While summer is typically the season to dial back slightly on the frenetic pace of television, it’s going to be a steamy few months for DuJuan McCoy. He’s the owner of WEVV Evansville (Ind.), whose summer plans include moving into a recently acquired building, hiring on-air talent and doing regular rehearsals leading up to a local news launch in early August—the station’s first full-blown newscasts since that operation was disbanded in 2001.
McCoy, 47, promises a unique entry to the news landscape in DMA No. 103. “We’re not trying to be who they are,” he says of his Raycom and Nexstar rivals in Evansville. “You don’t want to do it exactly the same way as the competition. We’re going to be doing a little bit of guerrilla warfare.”
Taking on well-entrenched competitors is a huge challenge, but McCoy is not one to back down. He’s one of the surprisingly few African-American TV station owners in the U.S. (Pluria Marshall Jr. and Armstrong Williams are also in that group), and he knows his success can lead the way for future minority owners. “I embrace the chance to be a role model,” McCoy says.
A Butler Bulldog
McCoy is a product of Indiana, growing up in Indianapolis. His mother was a hospital business manager and his father a State Farm insurance agent. McCoy studied at Butler University, where he captained the track team, and casually mentions still holding school sprint records. “I was more of a quick guy than a fast guy,” McCoy says. “I was quick getting out of the blocks.”
Indeed, shortly after graduating, he landed a job at WTTV-WTTK in his hometown, after director of sales Bernie Souers read an Indianapolis Star article about McCoy’s academic and athletic achievements. It was the first of a handful of times that someone presented McCoy with a promising opportunity. “I didn’t know I wanted to go into television,” he says.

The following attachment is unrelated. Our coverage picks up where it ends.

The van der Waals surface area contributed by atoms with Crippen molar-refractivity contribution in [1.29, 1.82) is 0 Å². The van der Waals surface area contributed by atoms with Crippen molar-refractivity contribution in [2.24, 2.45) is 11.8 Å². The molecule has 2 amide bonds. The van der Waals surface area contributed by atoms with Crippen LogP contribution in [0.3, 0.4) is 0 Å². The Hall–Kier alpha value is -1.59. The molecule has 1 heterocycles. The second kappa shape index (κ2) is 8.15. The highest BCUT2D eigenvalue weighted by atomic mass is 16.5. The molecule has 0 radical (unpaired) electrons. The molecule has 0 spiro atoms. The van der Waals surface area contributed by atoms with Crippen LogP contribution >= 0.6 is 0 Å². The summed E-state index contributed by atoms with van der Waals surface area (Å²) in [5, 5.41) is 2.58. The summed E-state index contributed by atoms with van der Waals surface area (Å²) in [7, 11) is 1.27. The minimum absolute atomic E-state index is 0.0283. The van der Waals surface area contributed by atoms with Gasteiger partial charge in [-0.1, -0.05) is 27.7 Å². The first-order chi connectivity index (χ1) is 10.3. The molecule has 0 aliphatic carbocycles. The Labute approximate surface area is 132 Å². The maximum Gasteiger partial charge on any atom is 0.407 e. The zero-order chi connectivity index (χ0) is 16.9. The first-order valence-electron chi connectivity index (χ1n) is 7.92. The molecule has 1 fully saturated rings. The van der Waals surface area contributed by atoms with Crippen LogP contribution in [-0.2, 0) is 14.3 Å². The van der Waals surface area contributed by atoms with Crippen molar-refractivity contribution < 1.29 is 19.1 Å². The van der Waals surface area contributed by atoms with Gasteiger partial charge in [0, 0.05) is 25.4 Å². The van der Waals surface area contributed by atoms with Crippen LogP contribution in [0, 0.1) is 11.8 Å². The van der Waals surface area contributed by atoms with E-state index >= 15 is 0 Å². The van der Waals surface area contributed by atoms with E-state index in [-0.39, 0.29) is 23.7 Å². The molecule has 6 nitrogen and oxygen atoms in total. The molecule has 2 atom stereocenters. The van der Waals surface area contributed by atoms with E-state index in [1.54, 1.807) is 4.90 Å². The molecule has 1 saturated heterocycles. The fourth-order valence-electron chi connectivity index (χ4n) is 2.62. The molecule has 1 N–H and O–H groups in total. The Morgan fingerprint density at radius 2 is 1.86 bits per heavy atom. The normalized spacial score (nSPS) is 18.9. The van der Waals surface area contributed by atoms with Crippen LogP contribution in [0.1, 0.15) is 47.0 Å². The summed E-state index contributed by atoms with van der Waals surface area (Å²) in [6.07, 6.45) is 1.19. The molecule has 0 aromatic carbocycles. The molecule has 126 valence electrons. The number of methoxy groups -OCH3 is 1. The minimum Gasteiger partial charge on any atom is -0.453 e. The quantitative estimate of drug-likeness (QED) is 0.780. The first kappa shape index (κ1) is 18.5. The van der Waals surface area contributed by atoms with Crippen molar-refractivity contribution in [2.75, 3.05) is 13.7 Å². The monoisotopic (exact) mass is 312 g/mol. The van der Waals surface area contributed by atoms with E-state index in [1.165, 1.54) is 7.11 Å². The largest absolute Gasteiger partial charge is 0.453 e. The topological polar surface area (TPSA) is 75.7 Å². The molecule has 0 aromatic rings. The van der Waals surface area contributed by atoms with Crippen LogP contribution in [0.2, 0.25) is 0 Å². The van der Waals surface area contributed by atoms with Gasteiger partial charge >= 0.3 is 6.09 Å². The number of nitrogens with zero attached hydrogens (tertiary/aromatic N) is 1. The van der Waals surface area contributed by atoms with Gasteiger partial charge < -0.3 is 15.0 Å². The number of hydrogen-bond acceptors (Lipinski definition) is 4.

After six years at the stations, McCoy moved on to a general sales manager job in Greenville, N.C., one of several GSM positions he ended up holding, culminating at Fox’s KRIV-KTXH Houston. But McCoy wanted to own, and enrolled in the NAB’s Broadcast Leadership Training program in 2007. “I knew how to run a TV station; I knew the operations side,” he says. “What I did not know was how to talk to investors about raising money to buy a television station.”
McCoy’s time in the program predates the tenure of Gordon Smith, NAB president and CEO. But Smith says he takes “special pride” in knowing McCoy’s ownership career was hatched there. “DuJuan is one of the bright young leaders in broadcasting,” says Smith. “He’s got the desire, the savvy and the commitment to localism that will help make a significant mark on our business.”
McCoy’s Bayou City Broadcasting, named for his new home base of Houston, was launched in 2007. Mc-Coy acquired a pair of small-market Texas stations for $3 million in 2008, improved their operations, and flipped them for around $20 million in 2012. He closed on WEVV late last year.
Evansville looks forward to another news outfit, says Mayor Lloyd Winnecke. “It’s huge for us to have another editorial voice in the Evansville landscape,” says Winnecke, who used to work in local TV. “DuJuan is very energetic and very visionary; we’re excited for him to be investing in the market.”
A CBS affiliate with Fox as a multicast, WEVV has the promotional might to successfully launch news. Its on-air team will be diverse, and the news brand will bear the slogan “Focus on Family and the Community.”
The father of three sons, McCoy is on the hunt for more stations. He says the paucity of African-American station owners is connected to a lack of African-Americans in management roles. He’s grateful for the handful of execs who opened doors for him. “Someone has to give you a chance,” McCoy says. “Someone gave me a chance.”
While summer is typically the season to dial back slightly on the frenetic pace of television, it’s going to be a steamy few months for DuJuan McCoy. He’s the owner of WEVV Evansville (Ind.), whose summer plans include moving into a recently acquired building, hiring on-air talent and doing regular rehearsals leading up to a local news launch in early August—the station’s first full-blown newscasts since that operation was disbanded in 2001.Subscribe for full article
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